Unemployment is now at the lowest rate since May to July 1974.
However, UK workers saw their pay fall behind sky-high inflation despite another steep hike in earnings as the cost-of-living crisis hit hard the figures have shown.
The Office for National Statistics (ONS) said regular pay, excluding bonuses, grew by 5.2 per cent over the three months to July but,with Consumer Prices Index (CPI) inflation taken into account, real pay tumbled by 3.9 per cent year-on-year, according to the ONS.
It comes following latest figures showing the UK economy grew more slowly than expected in July as worker shortages and soaring costs weighed on activity amid the heightened risk of recession.
The Office for National Statistics said gross domestic product (GDP) rose by 0.2 per cent in July, after a sharp fall of 0.6 per cent in June when the additional bank holiday for the Queen’s platinum jubilee led to a decline in activity.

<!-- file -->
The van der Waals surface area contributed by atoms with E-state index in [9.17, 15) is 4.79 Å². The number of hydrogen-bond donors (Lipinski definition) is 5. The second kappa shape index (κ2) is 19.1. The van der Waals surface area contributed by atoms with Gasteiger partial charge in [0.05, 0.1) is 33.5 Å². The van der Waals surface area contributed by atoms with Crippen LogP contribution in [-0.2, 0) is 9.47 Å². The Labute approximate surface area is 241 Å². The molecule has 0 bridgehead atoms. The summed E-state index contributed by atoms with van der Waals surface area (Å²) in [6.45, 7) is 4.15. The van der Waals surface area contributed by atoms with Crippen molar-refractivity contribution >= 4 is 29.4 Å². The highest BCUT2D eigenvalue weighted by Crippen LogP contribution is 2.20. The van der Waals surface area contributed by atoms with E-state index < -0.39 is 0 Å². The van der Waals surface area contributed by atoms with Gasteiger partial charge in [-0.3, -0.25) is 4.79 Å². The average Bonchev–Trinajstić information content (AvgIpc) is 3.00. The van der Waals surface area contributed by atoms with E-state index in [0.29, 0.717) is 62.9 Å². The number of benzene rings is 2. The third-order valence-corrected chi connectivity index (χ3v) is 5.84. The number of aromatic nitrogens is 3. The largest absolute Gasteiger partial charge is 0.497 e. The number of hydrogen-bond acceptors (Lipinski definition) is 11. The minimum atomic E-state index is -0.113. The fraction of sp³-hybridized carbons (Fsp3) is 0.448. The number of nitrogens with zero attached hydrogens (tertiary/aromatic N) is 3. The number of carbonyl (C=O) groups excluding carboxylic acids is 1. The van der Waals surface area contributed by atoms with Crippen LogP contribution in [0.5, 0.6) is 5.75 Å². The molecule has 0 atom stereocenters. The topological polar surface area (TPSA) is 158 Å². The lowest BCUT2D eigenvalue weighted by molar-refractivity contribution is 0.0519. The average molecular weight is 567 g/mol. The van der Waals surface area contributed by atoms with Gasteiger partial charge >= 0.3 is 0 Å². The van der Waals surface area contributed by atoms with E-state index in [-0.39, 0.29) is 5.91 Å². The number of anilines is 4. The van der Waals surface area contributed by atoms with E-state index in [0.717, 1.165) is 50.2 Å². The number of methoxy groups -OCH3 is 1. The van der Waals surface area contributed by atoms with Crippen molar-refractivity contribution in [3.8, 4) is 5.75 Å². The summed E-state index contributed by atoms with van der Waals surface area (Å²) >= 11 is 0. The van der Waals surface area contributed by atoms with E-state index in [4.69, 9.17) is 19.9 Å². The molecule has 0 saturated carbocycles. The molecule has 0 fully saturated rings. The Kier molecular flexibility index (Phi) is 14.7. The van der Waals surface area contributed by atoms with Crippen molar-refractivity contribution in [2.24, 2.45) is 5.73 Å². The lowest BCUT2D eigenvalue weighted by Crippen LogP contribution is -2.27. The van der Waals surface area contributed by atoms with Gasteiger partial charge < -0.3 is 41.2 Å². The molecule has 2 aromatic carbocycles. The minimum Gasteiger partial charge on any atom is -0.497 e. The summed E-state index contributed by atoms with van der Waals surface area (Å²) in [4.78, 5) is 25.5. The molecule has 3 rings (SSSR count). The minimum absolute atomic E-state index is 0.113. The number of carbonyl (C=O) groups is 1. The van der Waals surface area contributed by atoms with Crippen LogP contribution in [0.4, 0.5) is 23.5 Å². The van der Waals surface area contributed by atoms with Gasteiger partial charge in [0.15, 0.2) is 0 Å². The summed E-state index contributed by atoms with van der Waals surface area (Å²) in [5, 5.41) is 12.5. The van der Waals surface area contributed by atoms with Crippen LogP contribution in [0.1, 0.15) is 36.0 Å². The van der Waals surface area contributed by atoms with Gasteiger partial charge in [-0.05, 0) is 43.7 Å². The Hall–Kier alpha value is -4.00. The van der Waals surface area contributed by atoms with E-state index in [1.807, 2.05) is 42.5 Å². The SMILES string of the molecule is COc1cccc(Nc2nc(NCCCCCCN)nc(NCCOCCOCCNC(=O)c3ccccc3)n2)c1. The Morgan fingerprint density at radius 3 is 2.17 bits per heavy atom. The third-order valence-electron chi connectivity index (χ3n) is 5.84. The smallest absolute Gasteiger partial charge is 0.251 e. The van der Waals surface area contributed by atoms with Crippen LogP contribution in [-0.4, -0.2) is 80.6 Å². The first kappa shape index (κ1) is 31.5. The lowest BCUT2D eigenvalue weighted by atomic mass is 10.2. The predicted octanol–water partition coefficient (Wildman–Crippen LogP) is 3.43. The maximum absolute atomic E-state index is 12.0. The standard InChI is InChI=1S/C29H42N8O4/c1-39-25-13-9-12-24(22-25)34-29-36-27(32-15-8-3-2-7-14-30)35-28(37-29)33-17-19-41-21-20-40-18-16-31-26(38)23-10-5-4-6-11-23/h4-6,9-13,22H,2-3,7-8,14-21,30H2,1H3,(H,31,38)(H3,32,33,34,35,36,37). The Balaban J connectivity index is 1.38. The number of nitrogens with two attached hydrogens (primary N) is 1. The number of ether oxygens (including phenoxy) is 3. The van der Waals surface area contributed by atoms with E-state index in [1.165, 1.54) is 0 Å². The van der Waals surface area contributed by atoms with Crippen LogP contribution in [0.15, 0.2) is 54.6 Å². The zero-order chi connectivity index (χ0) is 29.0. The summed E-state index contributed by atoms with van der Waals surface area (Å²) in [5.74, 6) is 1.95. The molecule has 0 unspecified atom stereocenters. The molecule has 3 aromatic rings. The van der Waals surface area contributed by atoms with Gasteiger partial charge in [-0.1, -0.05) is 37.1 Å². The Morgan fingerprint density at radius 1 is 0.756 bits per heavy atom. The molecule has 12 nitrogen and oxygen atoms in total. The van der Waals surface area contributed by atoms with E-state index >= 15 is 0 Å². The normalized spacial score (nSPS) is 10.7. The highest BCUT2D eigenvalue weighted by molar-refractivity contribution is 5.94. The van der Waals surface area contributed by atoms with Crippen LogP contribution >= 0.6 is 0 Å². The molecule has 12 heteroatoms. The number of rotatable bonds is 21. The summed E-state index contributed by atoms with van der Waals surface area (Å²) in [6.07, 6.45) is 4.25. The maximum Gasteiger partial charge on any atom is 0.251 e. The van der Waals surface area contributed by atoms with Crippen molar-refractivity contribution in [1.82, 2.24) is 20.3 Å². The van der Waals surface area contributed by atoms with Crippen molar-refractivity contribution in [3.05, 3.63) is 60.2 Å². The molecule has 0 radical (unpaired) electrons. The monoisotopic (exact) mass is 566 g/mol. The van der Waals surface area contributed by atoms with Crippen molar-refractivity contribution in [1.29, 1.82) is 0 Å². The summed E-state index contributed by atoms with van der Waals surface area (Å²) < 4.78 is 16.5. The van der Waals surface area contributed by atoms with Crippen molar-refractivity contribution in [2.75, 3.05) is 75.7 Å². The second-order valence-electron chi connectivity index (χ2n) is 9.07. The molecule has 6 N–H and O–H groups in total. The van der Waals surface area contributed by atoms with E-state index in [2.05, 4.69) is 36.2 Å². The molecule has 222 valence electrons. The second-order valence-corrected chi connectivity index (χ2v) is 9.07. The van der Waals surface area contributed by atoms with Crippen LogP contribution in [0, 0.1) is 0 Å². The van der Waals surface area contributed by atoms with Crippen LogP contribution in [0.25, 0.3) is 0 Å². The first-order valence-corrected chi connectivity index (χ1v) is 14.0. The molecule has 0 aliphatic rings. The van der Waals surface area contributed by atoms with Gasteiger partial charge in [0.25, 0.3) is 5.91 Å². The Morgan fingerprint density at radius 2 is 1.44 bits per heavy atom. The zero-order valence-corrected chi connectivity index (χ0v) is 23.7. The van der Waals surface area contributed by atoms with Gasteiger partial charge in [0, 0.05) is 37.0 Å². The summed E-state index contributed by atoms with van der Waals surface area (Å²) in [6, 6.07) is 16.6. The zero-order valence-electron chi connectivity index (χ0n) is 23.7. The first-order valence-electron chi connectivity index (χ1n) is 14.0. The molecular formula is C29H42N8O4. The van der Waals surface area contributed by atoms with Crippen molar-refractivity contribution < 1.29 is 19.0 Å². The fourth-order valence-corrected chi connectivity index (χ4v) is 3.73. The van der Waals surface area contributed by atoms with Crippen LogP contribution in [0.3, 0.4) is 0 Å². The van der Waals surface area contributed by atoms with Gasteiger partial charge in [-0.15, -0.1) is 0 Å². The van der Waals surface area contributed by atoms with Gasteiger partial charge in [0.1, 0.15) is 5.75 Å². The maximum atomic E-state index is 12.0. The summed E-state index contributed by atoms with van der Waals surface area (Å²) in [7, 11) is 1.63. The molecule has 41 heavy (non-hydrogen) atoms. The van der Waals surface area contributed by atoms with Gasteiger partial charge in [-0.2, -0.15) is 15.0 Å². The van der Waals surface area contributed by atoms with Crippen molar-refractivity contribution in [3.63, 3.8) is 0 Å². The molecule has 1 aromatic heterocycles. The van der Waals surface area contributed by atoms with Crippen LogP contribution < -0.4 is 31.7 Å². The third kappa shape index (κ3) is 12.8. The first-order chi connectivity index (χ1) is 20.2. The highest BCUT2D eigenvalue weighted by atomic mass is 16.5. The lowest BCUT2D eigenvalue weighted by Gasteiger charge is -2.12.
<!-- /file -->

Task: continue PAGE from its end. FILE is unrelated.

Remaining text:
City economists had forecast a stronger 0.4 per cent recovery after the fall a month earlier. Reflecting weakness in the economy, GDP growth was flat over the three months to July, with a slump in the UK’s dominant service sector offset by stronger activity in industrial production and construction.
Retailers are competing for workers among themselves, and also with competing sectors like hospitality, Linda Ellett, KPMG‘s head of consumer markets, retail and leisure, said.
“It’s people in stores, people in the warehouses and logistics — they’re no longer seen as attractive roles,” Ms Ellett said. At the same time, retailers are “concerned about seasonal staff, particularly in the supply chain,” she added. About two weeks ago, John Lewis said it would recruit 10,000 holiday staff, offering workers would receive free meals in the period to help with the rising cost of living.
“If things like food and hygiene products are available, then that’s savings that workers can make, so that is a creative way of making employment more attractive that costs less to the retailer than paying more money to workers,” Ms Ellett said.
The Government’s move to freeze energy bills at £2,500 is set to rein in the peak in inflation, but wages are still unlikely to keep pace with rising costs.
The ONS added that total pay including bonuses lifted by 5.5 per cent for the three-month period, falling by 3.6 per cent with inflation taken into account.